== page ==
Interviewing for multiple positions (e.g., 3-4) not only provides a backup in case a top choice falls through, but also helps a candidate compare opportunities on a very tangible level. 

Ideally, the interviews should be scheduled close enough together to be able to negotiate with all job prospects at roughly the same time (and avoid having to put off a decision on one job offer while waiting to be interviewed by another).  

Preliminary interview

Often, the first conversation with a prospective employer is by phone.  This “preliminary interview” may be with a recruiter or practice manager.  Please don’t make the mistake of not taking the preliminary interview seriously.  The evaluation by the employer representative may determine whether a face-to-face interview will be offered.  The main aim of the call is for the employer to judge the candidate’s personality. Be courteous, demonstrate enthusiasm for the job and express your thanks and gratitude for the opportunity to be considered for the job.

Exercising due diligence before sending an application can help you breeze through the preliminary interview and ensure you are not caught off guard (this includes research and a prepared list of questions and possible answers, which we’ll cover in more detail shortly). 

People, get ready

It’s time to get down to brass tacks of interview preparation. Your interviewer says, “Tell me about yourself.” How do you go about handling this open-ended question, avoid other potential interview pitfalls, stand-out from the crowd and shine like the brilliant gem you are?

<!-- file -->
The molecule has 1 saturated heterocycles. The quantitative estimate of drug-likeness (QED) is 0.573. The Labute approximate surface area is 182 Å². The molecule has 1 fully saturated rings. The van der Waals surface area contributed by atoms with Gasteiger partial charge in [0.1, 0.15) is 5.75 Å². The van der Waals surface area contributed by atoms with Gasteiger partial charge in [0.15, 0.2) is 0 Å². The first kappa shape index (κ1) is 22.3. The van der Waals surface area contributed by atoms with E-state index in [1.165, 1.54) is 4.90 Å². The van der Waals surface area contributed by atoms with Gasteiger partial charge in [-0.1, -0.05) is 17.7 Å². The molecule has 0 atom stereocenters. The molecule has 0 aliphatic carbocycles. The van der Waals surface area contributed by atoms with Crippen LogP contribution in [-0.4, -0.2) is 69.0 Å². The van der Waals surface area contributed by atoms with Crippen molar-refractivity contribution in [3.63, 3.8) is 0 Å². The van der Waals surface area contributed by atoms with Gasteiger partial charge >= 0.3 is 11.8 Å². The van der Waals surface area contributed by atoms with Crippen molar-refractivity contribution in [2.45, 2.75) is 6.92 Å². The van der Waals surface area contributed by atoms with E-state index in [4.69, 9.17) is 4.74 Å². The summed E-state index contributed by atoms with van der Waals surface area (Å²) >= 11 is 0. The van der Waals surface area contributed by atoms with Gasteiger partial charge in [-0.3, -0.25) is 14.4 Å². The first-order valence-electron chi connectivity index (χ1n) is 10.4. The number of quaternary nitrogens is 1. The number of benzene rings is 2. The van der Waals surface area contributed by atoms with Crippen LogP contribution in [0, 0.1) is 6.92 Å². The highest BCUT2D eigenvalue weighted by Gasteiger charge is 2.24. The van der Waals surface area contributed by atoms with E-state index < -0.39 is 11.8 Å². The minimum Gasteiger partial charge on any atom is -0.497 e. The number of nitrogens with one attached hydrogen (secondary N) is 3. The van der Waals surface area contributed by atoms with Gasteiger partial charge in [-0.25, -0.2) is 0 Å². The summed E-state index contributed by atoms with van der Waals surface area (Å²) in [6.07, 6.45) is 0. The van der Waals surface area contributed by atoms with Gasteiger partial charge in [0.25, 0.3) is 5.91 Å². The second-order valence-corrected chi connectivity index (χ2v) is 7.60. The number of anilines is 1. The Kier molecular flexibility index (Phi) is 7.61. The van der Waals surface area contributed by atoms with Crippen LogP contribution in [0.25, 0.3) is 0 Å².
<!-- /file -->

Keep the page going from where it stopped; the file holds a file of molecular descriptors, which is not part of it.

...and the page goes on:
The agenda is also the “story” that relates common themes, “aha” moments, and compelling accounts of past events.  It should be interesting.

Craft your agenda 

Before the interview, one important step is to prepare an agenda, which is 2-3 things that you want the interviewer to know about you by the end of the interview.  These things will help distinguish you from others interviewing for the position. The interview agenda is also the “story” that relates common themes, “aha” moments, and compelling accounts of past events.  It should be interesting.  

For example: 

“When I was walking around the campus of Montana State University on a snowy winter day, unhappy with my current major and looking for an advisor to help me schedule my next semester’s courses, I walked into the nearest warm building, which happened to house the college of education.  The rest was history. I obtained a degree in education, taught school for six years before going to medical school, and knew as soon as I started residency that I wanted an academic career that involved teaching. I parlayed my teaching experience to become residency program director and dean of graduate medical education, received funding for and published results of educational research, and taught radiology education courses to thousands of trainees and practicing radiologists around the world.   Although my foray into education was pure happenstance, it became my greatest passion in life.”